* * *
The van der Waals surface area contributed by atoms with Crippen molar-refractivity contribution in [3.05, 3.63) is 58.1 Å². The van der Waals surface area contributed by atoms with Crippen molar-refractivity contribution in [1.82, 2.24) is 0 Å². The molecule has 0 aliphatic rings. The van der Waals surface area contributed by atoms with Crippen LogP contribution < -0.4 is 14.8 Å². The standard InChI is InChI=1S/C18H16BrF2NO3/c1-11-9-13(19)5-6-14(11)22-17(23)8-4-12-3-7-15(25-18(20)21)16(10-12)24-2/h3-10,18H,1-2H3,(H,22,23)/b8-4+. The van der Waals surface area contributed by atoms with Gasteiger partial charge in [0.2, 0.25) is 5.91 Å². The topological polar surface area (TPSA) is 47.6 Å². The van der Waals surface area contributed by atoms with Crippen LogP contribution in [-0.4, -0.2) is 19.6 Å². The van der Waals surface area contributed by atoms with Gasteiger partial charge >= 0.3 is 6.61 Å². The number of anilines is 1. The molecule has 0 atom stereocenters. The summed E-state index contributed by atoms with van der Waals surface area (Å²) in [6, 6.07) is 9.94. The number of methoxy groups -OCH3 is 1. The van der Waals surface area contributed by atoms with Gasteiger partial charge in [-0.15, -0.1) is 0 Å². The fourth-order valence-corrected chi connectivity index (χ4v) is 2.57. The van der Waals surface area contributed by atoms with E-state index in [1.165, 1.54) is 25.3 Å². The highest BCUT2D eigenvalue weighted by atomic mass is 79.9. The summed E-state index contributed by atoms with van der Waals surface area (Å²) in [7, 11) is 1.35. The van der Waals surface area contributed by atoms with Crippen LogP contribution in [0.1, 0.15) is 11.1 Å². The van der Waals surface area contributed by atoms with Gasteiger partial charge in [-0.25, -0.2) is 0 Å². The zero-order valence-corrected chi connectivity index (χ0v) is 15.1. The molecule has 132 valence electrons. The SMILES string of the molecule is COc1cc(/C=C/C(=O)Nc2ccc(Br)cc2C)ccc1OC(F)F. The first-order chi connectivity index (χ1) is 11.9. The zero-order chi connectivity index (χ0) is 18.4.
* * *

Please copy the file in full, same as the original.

The van der Waals surface area contributed by atoms with Crippen molar-refractivity contribution in [3.05, 3.63) is 58.1 Å². The van der Waals surface area contributed by atoms with Crippen molar-refractivity contribution in [1.82, 2.24) is 0 Å². The molecule has 0 aliphatic rings. The van der Waals surface area contributed by atoms with Crippen LogP contribution < -0.4 is 14.8 Å². The standard InChI is InChI=1S/C18H16BrF2NO3/c1-11-9-13(19)5-6-14(11)22-17(23)8-4-12-3-7-15(25-18(20)21)16(10-12)24-2/h3-10,18H,1-2H3,(H,22,23)/b8-4+. The van der Waals surface area contributed by atoms with Gasteiger partial charge in [0.2, 0.25) is 5.91 Å². The topological polar surface area (TPSA) is 47.6 Å². The van der Waals surface area contributed by atoms with Crippen LogP contribution in [-0.4, -0.2) is 19.6 Å². The van der Waals surface area contributed by atoms with Gasteiger partial charge >= 0.3 is 6.61 Å². The number of anilines is 1. The molecule has 0 atom stereocenters. The summed E-state index contributed by atoms with van der Waals surface area (Å²) in [6, 6.07) is 9.94. The number of methoxy groups -OCH3 is 1. The van der Waals surface area contributed by atoms with Gasteiger partial charge in [-0.15, -0.1) is 0 Å². The fourth-order valence-corrected chi connectivity index (χ4v) is 2.57. The van der Waals surface area contributed by atoms with E-state index in [1.165, 1.54) is 25.3 Å². The highest BCUT2D eigenvalue weighted by atomic mass is 79.9. The summed E-state index contributed by atoms with van der Waals surface area (Å²) in [7, 11) is 1.35. The van der Waals surface area contributed by atoms with Crippen LogP contribution in [0.1, 0.15) is 11.1 Å². The van der Waals surface area contributed by atoms with Gasteiger partial charge in [-0.25, -0.2) is 0 Å². The zero-order valence-corrected chi connectivity index (χ0v) is 15.1. The molecule has 132 valence electrons. The SMILES string of the molecule is COc1cc(/C=C/C(=O)Nc2ccc(Br)cc2C)ccc1OC(F)F. The first-order chi connectivity index (χ1) is 11.9. The zero-order chi connectivity index (χ0) is 18.4.